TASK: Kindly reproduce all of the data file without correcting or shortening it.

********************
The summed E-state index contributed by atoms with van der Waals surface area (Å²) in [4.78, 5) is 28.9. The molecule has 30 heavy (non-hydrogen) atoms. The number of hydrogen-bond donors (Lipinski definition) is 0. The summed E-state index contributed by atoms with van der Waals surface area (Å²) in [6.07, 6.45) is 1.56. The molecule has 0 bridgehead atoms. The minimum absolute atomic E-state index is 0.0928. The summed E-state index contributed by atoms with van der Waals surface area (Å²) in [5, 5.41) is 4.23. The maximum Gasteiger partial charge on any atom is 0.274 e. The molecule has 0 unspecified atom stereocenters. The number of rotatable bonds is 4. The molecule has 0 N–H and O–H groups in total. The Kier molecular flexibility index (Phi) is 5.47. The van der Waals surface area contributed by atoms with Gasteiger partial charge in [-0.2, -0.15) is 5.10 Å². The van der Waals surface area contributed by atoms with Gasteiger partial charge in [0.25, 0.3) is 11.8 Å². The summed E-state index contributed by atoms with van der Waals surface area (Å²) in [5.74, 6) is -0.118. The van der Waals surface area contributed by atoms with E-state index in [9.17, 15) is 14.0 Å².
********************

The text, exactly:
The summed E-state index contributed by atoms with van der Waals surface area (Å²) in [4.78, 5) is 28.9. The molecule has 30 heavy (non-hydrogen) atoms. The number of hydrogen-bond donors (Lipinski definition) is 0. The summed E-state index contributed by atoms with van der Waals surface area (Å²) in [6.07, 6.45) is 1.56. The molecule has 0 bridgehead atoms. The minimum absolute atomic E-state index is 0.0928. The summed E-state index contributed by atoms with van der Waals surface area (Å²) in [5, 5.41) is 4.23. The maximum Gasteiger partial charge on any atom is 0.274 e. The molecule has 0 unspecified atom stereocenters. The number of rotatable bonds is 4. The molecule has 0 N–H and O–H groups in total. The Kier molecular flexibility index (Phi) is 5.47. The van der Waals surface area contributed by atoms with Gasteiger partial charge in [-0.2, -0.15) is 5.10 Å². The van der Waals surface area contributed by atoms with Gasteiger partial charge in [0.25, 0.3) is 11.8 Å². The summed E-state index contributed by atoms with van der Waals surface area (Å²) in [5.74, 6) is -0.118. The van der Waals surface area contributed by atoms with E-state index in [9.17, 15) is 14.0 Å².